Determination of Single Breath Carbon Monoxide Alveolar-Capillary Diffusion
Miller, Marilea Kay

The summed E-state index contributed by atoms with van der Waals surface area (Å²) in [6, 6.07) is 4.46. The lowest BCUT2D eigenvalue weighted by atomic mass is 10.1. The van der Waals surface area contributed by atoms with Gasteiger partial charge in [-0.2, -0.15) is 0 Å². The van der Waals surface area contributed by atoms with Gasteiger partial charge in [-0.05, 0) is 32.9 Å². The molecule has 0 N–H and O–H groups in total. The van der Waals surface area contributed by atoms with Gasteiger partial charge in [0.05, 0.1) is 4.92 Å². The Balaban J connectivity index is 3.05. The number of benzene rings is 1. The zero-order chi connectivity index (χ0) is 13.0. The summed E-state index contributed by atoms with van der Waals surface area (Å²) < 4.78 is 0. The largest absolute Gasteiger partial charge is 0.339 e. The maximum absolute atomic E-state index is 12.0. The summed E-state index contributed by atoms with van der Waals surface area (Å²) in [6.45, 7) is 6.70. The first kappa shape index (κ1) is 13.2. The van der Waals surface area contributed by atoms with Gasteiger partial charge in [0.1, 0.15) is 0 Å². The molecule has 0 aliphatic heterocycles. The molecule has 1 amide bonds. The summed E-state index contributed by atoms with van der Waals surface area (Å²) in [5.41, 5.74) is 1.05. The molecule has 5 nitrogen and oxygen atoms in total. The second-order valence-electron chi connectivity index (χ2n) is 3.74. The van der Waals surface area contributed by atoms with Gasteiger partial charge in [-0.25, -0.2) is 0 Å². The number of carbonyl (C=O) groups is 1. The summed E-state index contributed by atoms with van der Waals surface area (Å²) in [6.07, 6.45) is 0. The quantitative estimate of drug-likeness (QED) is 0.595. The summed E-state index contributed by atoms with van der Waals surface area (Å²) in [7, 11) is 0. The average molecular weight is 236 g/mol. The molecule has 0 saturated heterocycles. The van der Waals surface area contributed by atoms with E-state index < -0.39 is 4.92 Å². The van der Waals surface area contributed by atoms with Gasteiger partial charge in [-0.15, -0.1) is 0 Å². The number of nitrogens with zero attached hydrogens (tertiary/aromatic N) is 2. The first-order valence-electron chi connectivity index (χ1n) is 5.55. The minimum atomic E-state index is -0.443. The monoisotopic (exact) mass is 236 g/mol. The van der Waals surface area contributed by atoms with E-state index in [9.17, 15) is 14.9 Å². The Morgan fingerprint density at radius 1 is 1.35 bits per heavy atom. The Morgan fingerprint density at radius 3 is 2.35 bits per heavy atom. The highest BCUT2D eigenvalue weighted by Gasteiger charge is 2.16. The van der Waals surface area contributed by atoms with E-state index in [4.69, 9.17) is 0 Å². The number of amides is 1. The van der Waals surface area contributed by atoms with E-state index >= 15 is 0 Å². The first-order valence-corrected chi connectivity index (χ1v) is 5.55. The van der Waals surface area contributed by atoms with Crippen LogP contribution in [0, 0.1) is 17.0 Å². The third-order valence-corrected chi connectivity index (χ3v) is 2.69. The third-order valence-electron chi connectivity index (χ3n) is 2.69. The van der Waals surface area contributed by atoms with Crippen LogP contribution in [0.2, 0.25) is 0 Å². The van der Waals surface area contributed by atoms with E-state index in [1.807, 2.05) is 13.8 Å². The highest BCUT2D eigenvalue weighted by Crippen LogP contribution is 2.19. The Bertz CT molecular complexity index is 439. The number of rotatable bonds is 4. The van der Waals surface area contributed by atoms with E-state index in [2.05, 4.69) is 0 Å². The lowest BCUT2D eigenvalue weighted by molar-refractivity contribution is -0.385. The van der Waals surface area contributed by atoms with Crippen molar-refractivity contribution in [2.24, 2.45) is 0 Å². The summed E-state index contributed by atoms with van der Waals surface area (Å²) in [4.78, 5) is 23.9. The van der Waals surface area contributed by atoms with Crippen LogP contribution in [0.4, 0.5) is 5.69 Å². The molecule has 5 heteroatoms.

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The determination of pulmonary diffusing capacity of the transfer factor requires the use of gases that combine chemically with hemoglobin and which are considerably more soluble in the blood than in the alveolar-capillary membrane. Two such gases are knovn -- oxygen and carbon monoxide. The latter has been clinically more useful, and the following discussion will be limited to a survey of the variables involved in and the applications of a certain carbon monoxide method for determining diffusing capacity. The oxygen method tor determining diffusing capacity and the difficulties associated with such measurement have been summarized by Canroe et. al. elsewhere. Carbon monoxide is favorable for use since it has approximately 210 times more affinity for hemoglobin than does oxygen. Carbon monoxide is consequently taken up from respiratory gas for considerable periods of time without there being a significant change in the pulmonary capillary carbon monoxide pressure; thus the "escaping tendency" or plasma tension, or back pressure of carbon monoxide in the pulmonary capillary blood is usually considered negligible and the partial pressure of CO in the a1veoli is therefore considered a primary force responsible for CO transport across the pulmonary membrane. In addition, the transfer of CO is limited to an extent by its rate of diffusion across the erythrocytic membrane and by the rate of the intraerythrooytic chemical reaction between hemoglobin and carbon monoxide.